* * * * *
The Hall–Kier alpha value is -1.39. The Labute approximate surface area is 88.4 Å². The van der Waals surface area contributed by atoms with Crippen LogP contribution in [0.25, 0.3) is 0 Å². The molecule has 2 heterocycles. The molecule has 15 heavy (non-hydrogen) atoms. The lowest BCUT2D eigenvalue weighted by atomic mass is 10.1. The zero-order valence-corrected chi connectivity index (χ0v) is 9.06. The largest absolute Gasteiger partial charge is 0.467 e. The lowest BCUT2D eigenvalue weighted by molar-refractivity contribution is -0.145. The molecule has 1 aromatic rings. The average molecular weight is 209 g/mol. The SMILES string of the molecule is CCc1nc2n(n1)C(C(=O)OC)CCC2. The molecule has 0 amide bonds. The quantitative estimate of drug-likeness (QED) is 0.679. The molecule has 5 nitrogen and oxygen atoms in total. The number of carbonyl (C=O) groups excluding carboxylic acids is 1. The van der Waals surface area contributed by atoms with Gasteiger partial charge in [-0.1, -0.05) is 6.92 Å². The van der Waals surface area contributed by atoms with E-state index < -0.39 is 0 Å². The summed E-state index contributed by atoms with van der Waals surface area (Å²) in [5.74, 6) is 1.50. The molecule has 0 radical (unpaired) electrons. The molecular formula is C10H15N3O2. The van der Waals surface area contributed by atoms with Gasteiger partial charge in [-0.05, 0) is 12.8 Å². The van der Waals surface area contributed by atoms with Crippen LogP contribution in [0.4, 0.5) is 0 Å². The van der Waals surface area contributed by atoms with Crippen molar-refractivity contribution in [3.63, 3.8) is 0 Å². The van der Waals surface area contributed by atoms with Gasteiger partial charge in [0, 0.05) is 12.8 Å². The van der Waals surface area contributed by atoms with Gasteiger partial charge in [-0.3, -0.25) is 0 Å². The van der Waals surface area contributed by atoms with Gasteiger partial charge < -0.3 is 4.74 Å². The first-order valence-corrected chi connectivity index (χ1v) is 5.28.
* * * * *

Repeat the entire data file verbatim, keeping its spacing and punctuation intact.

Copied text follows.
The Hall–Kier alpha value is -1.39. The Labute approximate surface area is 88.4 Å². The van der Waals surface area contributed by atoms with Crippen LogP contribution in [0.25, 0.3) is 0 Å². The molecule has 2 heterocycles. The molecule has 15 heavy (non-hydrogen) atoms. The lowest BCUT2D eigenvalue weighted by atomic mass is 10.1. The zero-order valence-corrected chi connectivity index (χ0v) is 9.06. The largest absolute Gasteiger partial charge is 0.467 e. The lowest BCUT2D eigenvalue weighted by molar-refractivity contribution is -0.145. The molecule has 1 aromatic rings. The average molecular weight is 209 g/mol. The SMILES string of the molecule is CCc1nc2n(n1)C(C(=O)OC)CCC2. The molecule has 0 amide bonds. The quantitative estimate of drug-likeness (QED) is 0.679. The molecule has 5 nitrogen and oxygen atoms in total. The number of carbonyl (C=O) groups excluding carboxylic acids is 1. The van der Waals surface area contributed by atoms with Gasteiger partial charge in [-0.1, -0.05) is 6.92 Å². The van der Waals surface area contributed by atoms with E-state index < -0.39 is 0 Å². The summed E-state index contributed by atoms with van der Waals surface area (Å²) in [5.74, 6) is 1.50. The molecule has 0 radical (unpaired) electrons. The molecular formula is C10H15N3O2. The van der Waals surface area contributed by atoms with Gasteiger partial charge in [-0.05, 0) is 12.8 Å². The van der Waals surface area contributed by atoms with Crippen LogP contribution in [0.4, 0.5) is 0 Å². The van der Waals surface area contributed by atoms with Crippen molar-refractivity contribution in [3.63, 3.8) is 0 Å². The van der Waals surface area contributed by atoms with Gasteiger partial charge in [0, 0.05) is 12.8 Å². The van der Waals surface area contributed by atoms with Gasteiger partial charge in [-0.3, -0.25) is 0 Å². The van der Waals surface area contributed by atoms with Gasteiger partial charge < -0.3 is 4.74 Å². The first-order valence-corrected chi connectivity index (χ1v) is 5.28.